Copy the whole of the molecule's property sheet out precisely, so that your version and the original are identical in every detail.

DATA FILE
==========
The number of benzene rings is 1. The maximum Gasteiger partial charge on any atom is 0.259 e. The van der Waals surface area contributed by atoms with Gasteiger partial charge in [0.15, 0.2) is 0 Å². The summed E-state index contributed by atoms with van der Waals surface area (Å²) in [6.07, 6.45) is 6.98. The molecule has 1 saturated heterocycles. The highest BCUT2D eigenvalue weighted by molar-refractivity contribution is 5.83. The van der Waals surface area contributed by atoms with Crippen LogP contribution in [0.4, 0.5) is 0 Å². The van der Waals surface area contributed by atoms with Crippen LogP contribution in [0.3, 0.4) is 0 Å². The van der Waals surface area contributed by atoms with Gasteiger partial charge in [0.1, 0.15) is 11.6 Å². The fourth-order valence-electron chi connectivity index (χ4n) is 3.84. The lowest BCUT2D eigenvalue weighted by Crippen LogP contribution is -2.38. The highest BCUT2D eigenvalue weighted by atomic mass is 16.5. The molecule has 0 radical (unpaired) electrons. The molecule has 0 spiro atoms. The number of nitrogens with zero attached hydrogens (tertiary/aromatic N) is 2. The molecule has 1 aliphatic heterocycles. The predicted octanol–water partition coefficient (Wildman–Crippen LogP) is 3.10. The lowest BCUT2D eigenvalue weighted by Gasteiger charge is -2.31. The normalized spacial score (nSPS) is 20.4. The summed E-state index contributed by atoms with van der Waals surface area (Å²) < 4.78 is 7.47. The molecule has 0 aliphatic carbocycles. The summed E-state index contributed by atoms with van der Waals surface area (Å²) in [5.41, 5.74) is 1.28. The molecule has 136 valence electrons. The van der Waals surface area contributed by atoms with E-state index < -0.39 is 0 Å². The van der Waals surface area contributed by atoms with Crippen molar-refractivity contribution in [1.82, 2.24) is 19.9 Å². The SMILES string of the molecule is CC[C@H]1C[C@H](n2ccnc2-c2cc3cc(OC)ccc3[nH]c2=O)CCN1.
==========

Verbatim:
The number of benzene rings is 1. The maximum Gasteiger partial charge on any atom is 0.259 e. The van der Waals surface area contributed by atoms with Gasteiger partial charge in [0.15, 0.2) is 0 Å². The summed E-state index contributed by atoms with van der Waals surface area (Å²) in [6.07, 6.45) is 6.98. The molecule has 1 saturated heterocycles. The highest BCUT2D eigenvalue weighted by molar-refractivity contribution is 5.83. The van der Waals surface area contributed by atoms with Crippen LogP contribution in [0.4, 0.5) is 0 Å². The van der Waals surface area contributed by atoms with Crippen LogP contribution in [0.3, 0.4) is 0 Å². The van der Waals surface area contributed by atoms with Gasteiger partial charge in [0.1, 0.15) is 11.6 Å². The fourth-order valence-electron chi connectivity index (χ4n) is 3.84. The lowest BCUT2D eigenvalue weighted by Crippen LogP contribution is -2.38. The highest BCUT2D eigenvalue weighted by atomic mass is 16.5. The molecule has 0 radical (unpaired) electrons. The molecule has 0 spiro atoms. The number of nitrogens with zero attached hydrogens (tertiary/aromatic N) is 2. The molecule has 1 aliphatic heterocycles. The predicted octanol–water partition coefficient (Wildman–Crippen LogP) is 3.10. The lowest BCUT2D eigenvalue weighted by Gasteiger charge is -2.31. The normalized spacial score (nSPS) is 20.4. The summed E-state index contributed by atoms with van der Waals surface area (Å²) < 4.78 is 7.47. The molecule has 0 aliphatic carbocycles. The summed E-state index contributed by atoms with van der Waals surface area (Å²) in [5.41, 5.74) is 1.28. The molecule has 136 valence electrons. The van der Waals surface area contributed by atoms with E-state index < -0.39 is 0 Å². The van der Waals surface area contributed by atoms with Crippen molar-refractivity contribution in [1.82, 2.24) is 19.9 Å². The SMILES string of the molecule is CC[C@H]1C[C@H](n2ccnc2-c2cc3cc(OC)ccc3[nH]c2=O)CCN1.